Re: Beam Deflection in a Tapered Pipe
WE Jun 18, 2013 5:31 PM (in response to ptc4863626)Which values should be the same? y1 and y2=y3?
The way you had setup your double integral is not desireable as in the inner integral you use x as intgration variable and as upper limit. The upper limit should be changed to another name and this would be the integration variable of the outer intgeral. Doing so does not change the result, though.
y1 and y3 would only be the same if x^2*(3*Lx)=L^3.
If you look at your definition of y3 you get (by symbolical evaluation)
L^3*W/(6*E*I)
and compare this to your definition of y1
W*x^2*(3*Lx)/(6*E*I)
So for L=x you are missing a factor 2 to get the same result with y3 as with y1.

Re: Beam Deflection in a Tapered Pipe
AlanStevens Jun 19, 2013 3:07 PM (in response to ptc4863626)When you set Dw equal to D the integrals in y2 are easy to solve analytically (by hand). You get a result which is a factor of 2 different from y1, which is what the numerical results are telling you. Where you have pi/64 you should probably have pi/128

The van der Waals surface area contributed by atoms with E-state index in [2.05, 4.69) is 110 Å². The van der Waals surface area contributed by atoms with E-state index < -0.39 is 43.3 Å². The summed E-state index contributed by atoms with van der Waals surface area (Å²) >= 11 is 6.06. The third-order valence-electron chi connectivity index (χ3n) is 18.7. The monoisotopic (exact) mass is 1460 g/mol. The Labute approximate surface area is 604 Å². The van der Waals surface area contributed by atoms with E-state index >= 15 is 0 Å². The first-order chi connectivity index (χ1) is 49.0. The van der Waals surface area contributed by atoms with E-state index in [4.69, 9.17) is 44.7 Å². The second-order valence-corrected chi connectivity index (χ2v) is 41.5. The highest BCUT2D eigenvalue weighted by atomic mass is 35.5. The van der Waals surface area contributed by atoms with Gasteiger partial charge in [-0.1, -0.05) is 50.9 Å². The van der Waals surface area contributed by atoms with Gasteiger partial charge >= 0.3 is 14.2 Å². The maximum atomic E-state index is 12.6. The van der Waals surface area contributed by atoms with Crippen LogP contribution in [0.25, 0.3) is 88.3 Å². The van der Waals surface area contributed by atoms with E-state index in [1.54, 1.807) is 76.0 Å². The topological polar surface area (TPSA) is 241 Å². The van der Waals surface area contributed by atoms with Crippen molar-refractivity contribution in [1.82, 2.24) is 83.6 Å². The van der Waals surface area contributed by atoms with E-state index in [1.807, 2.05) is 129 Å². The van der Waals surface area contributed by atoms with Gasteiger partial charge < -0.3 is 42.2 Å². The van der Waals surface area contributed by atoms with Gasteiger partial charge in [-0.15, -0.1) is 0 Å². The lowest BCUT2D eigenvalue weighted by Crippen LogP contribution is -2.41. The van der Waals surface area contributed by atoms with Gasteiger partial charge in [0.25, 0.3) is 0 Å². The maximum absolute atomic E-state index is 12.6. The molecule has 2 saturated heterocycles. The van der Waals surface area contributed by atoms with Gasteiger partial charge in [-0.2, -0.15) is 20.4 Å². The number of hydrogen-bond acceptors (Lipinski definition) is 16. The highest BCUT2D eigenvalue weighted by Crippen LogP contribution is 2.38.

Alan

Re: Beam Deflection in a Tapered Pipe
FredKohlhepp Jun 19, 2013 12:19 PM (in response to ptc4863626)When in doubt, go bac to basics.

Re: Beam Deflection in a Tapered Pipe
ptc4863626 Jun 21, 2013 8:21 AM (in response to ptc4863626)In an effort to simplify the calc and let mathcad do the work, I defined (x=0) @ the free end and (L=x) at the fixed end and set up functions in terms of x. I also included graphs for the diameter, moment, moment of inertia, deflection angle, and deflection all in terms of x.
I think that the functions for diameter, moment and moment of inertia are correct. The deflection graph seems opposite what I expect in that @ x=0 the angle should be 0deg. Could that be due to the definite integration range? Should this change to something else?
The deflection graph crosses 0 so I know that can't be right.
I still think that I have an error in how I define the integrals.